Collaborative exhibition highlights fragility of oceans

A collection at the Otago Museum showcasing the fragility of the earth’s oceans is the biggest  yet in an annual collaboration between artists and scientists, organisers say.

The exhibition, organised by the museum, the Otago Polytechnic and the University of Otago,  features work created by 20 scientists and 30 Dunedin artists. Otago Polytechnic staff member Pam McKinlay was co-curator  with university lecturer Dr Jenny Rock. 

The theme "Art + Oceans" was so popular she had to introduce a cap on the number of artists involved for the first time in its six-year history, she said. One of the 

‘‘Art + Oceans’’ exhibition co-curator Pam McKinlay at the Otago Museum with a sculpture of a...
‘‘Art + Oceans’’ exhibition co-curator Pam McKinlay at the Otago Museum with a sculpture of a coccolithophore. Photo: Linda Robertson

centrepieces was made up of two sculptures of coccolithophores, taken from the exhibition and community event "Oku Moana (My Oceans)", which ran earlier in Dunedin in the New Zealand International Science Festival. The single-cell organisms help remove carbon dioxide from the atmosphere. One artwork was of a complete, undamaged coccolithophore, and the other was of a dented one. The aim was to "raise how important they are, in people’s consciousness", she said.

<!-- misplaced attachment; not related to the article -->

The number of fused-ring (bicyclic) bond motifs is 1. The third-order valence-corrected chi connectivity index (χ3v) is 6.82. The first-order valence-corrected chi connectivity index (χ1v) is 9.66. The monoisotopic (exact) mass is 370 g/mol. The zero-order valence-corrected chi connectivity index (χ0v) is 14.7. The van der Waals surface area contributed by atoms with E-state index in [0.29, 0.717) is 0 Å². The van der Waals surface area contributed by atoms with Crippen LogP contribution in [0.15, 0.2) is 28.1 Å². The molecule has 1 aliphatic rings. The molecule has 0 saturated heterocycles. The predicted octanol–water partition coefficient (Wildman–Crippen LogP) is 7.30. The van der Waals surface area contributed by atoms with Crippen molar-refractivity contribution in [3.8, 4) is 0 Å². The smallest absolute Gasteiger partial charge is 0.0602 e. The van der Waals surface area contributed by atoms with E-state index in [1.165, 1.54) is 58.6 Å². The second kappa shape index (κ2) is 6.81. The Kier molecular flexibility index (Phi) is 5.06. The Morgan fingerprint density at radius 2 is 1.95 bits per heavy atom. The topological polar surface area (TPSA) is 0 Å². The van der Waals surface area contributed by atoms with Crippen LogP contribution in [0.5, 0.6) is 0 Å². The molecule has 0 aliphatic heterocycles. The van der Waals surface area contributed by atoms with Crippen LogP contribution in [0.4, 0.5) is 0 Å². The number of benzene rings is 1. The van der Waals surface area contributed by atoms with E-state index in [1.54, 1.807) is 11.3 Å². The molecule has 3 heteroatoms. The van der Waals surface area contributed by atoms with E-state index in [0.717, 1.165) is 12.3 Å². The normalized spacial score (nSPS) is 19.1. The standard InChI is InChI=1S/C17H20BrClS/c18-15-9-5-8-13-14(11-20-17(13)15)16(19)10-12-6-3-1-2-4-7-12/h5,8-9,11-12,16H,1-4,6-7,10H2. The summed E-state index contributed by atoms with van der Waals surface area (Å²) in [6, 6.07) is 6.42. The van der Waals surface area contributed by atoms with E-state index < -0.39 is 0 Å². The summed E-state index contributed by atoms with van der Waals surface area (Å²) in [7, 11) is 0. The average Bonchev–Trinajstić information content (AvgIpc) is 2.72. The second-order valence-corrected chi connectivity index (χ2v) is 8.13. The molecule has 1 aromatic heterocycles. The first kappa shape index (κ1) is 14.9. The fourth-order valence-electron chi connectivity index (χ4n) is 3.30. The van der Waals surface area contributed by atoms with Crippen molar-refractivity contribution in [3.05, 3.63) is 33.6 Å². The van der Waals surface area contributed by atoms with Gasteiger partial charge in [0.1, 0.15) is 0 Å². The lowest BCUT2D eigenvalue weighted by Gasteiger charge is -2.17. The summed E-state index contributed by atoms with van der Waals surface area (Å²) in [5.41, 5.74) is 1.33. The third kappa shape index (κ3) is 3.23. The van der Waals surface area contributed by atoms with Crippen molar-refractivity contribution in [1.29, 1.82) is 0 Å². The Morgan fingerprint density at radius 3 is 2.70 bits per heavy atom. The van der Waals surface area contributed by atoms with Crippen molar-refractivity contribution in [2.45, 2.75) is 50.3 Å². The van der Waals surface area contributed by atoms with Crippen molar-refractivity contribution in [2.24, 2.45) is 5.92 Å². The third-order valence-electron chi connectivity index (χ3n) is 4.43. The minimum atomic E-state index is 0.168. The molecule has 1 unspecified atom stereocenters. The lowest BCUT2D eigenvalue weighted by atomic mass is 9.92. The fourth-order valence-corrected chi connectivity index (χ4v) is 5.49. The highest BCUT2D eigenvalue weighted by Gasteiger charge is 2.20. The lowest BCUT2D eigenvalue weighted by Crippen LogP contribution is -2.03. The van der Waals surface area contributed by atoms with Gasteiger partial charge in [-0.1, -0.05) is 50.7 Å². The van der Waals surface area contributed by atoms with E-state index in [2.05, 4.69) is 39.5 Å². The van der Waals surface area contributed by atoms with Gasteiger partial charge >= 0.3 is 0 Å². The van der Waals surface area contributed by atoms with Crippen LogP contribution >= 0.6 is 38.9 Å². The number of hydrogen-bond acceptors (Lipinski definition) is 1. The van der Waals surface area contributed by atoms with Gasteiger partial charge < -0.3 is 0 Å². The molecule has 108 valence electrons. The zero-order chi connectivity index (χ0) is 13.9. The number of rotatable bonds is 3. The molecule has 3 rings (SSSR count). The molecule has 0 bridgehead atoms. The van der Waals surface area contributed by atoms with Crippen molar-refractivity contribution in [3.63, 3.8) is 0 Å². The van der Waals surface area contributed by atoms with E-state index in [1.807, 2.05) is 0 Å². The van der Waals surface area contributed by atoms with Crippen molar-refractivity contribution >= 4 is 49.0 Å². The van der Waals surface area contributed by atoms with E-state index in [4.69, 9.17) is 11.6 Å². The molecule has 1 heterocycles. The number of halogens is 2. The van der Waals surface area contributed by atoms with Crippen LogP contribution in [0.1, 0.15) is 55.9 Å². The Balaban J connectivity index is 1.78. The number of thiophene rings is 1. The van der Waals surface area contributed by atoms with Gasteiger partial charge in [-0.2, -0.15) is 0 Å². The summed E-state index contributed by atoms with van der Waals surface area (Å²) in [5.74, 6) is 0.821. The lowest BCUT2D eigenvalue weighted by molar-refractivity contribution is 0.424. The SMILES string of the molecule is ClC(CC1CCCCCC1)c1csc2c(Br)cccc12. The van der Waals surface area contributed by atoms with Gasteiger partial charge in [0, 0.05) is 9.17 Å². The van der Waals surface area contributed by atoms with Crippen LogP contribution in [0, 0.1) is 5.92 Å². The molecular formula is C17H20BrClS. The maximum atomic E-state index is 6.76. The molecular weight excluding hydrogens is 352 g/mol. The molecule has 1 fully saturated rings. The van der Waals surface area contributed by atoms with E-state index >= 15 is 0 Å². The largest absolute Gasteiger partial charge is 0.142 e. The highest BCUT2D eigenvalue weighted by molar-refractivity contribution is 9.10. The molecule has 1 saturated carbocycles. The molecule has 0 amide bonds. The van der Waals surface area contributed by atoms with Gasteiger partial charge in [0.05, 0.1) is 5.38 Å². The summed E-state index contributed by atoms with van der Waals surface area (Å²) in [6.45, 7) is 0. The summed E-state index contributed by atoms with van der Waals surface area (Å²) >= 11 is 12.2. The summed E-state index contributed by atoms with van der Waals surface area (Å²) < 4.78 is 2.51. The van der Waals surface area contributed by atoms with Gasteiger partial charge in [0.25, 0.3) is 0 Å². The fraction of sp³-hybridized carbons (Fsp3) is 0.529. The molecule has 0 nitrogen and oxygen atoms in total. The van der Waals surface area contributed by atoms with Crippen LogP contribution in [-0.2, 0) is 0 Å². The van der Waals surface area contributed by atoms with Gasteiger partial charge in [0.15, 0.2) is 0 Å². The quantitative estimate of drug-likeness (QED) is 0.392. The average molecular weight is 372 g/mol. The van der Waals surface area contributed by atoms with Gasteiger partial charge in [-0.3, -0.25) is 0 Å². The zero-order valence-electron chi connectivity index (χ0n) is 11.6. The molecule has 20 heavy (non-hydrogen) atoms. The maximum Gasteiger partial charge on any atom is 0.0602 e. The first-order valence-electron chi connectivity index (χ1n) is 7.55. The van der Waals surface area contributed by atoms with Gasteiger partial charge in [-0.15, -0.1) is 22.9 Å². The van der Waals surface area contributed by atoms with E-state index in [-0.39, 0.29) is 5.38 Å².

University of Otago scientist Christina McGraw collaborated with Dunedin School of Art student Hope Duncan on a jellyfish exhibit, using fibre optic cables to create a glowing tail.

Other features included photography and treasure chests of paua jewellery. The exhibition  would run until August 5, and  then be travel  to a Sustainable Seas conference in September.

elena.mcphee@odt.co.nz  

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